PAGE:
North Aurora, Illinois

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North Aurora
Country United States
State Illinois
County Kane
Coordinates 41°48′34″N 88°19′46″W / 41.80944°N 88.32944°W / 41.80944; -88.32944Coordinates: 41°48′34″N 88°19′46″W / 41.80944°N 88.32944°W / 41.80944; -88.32944
Area 7.39 sq mi (19 km2)
 - land 7.18 sq mi (19 km2)
 - water 0.22 sq mi (1 km2)
Density 2,051.8 / sq mi (792 / km2)
Timezone CST (UTC-6)
 - summer (DST) CDT (UTC-5)
Postal code 60542
Area code 630 and 331
Location in Kane County and the state of Illinois.
Wikimedia Commons: North Aurora, Illinois

North Aurora is city and Chicago suburb in Kane County, Illinois, United States. A suburb of Chicago, its population was 15,848 at the 2009 census.

In its early history, North Aurora was known as "Schneider's Mill" or "Schneider's Crossing" after John Peter Schneider, a German immigrant who established a mill and dam on the Fox River after moving to the area in 1834. Schneider Elementary School, on the east side of the Fox River, is named after him. North Aurora maintains its own public library district, fire district, and police department, but public spaces and parks are managed by the neighboring Fox Valley Park District.


North Aurora was named from its location north of Aurora, Illinois.[1]

Public services[edit]


School-age children in North Aurora attend 5 public schools in the West Aurora Public School District 129, regardless of which side of the river they live on, with the exception of a few dozen homes in the far northeastern section of the city, in which the children attend Batavia School District 101. North Aurora's own district was absorbed into its neighbor, Aurora, in the early 1960s.


The city has 28 police officers and one chief and two deputy-chiefs. After decades of sharing the same space as the city hall, the city constructed a new police headquarters located at 200 N. Lake St in 2004. While an independent entity, there is some limited dependency on the Aurora Police Department, for example, calling the North Aurora police when the front desk is unattended will result in the call being answered by the Aurora police.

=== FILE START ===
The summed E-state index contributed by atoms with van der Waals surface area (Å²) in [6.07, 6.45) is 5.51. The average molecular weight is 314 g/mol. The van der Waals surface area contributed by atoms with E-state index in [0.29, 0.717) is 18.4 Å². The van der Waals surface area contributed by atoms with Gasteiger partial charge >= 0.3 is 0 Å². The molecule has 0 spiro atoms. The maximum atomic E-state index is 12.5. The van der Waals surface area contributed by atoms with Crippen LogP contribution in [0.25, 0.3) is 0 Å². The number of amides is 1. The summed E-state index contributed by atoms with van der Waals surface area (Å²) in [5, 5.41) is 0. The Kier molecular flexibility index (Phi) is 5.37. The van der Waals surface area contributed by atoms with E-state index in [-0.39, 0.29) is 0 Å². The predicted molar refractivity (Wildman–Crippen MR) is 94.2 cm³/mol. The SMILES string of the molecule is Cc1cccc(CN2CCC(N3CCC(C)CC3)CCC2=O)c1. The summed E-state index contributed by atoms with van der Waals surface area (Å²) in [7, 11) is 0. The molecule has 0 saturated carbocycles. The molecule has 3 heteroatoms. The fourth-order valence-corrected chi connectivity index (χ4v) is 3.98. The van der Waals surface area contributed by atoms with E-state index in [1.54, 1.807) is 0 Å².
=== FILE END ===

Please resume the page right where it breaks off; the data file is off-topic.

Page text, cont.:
Fire department[edit]

Before North Aurora was established as a City in 1905, there was a loosely organized volunteer fire brigade with mostly buckets and a hose cart. If the fire was located within reach of water from the river - well and good - men had a chance to put it out. A hand drawn cart with a hand-operated booster pump was the only available equipment. In 1903, a disastrous fire at the D. R. Sperry factory, located on the island, proved that this equipment was inadequate. When Sperry was given money to persuade him to rebuild his factory in the city, he handed it over to the village trustees with the instructions that it be given to the fire department to help in the purchase of a new booster pump.

In 1908, City Ordinance #21 created a North Aurora City Fire Department and a charter was given to that effect. Henry A. Taske was the first Fire Chief with a crew of 22 volunteers. The "Fire Barn" housing the limited equipment was just east of the Schirtz saloon on the island. A few years later, a larger "barn" was built across the street near the millrace. This building also had a room in the basement to be used as a jail. The room would accommodate one prisoner. On top of the building was a loud bell which would be rung to summon the men when a fire occurred. The bell was later replaced by a siren.

In 1938, the City Mayor, James A. Sanders and the Board of Trustees passed a Resolution commending the "Fire Marshall", John M. Frieders and the members of the Fire Department for their "aggressive" efforts in obtaining funds for the purchase of new equipment to be used by the Fire Department. A new Ford pumper was purchased to replace an old Reo pumper.

In 1955, a new City Hall was dedicated. The tan brick building, erected on part of the land of the island which had been transferred to the Fox Valley Park District in 1949, contained a room to house the fire department equipment, the police office, and the office of the village clerk. There was also a room for meetings of the City board and the library. A large multi-purpose room for public meetings was housed in the lower level of the building.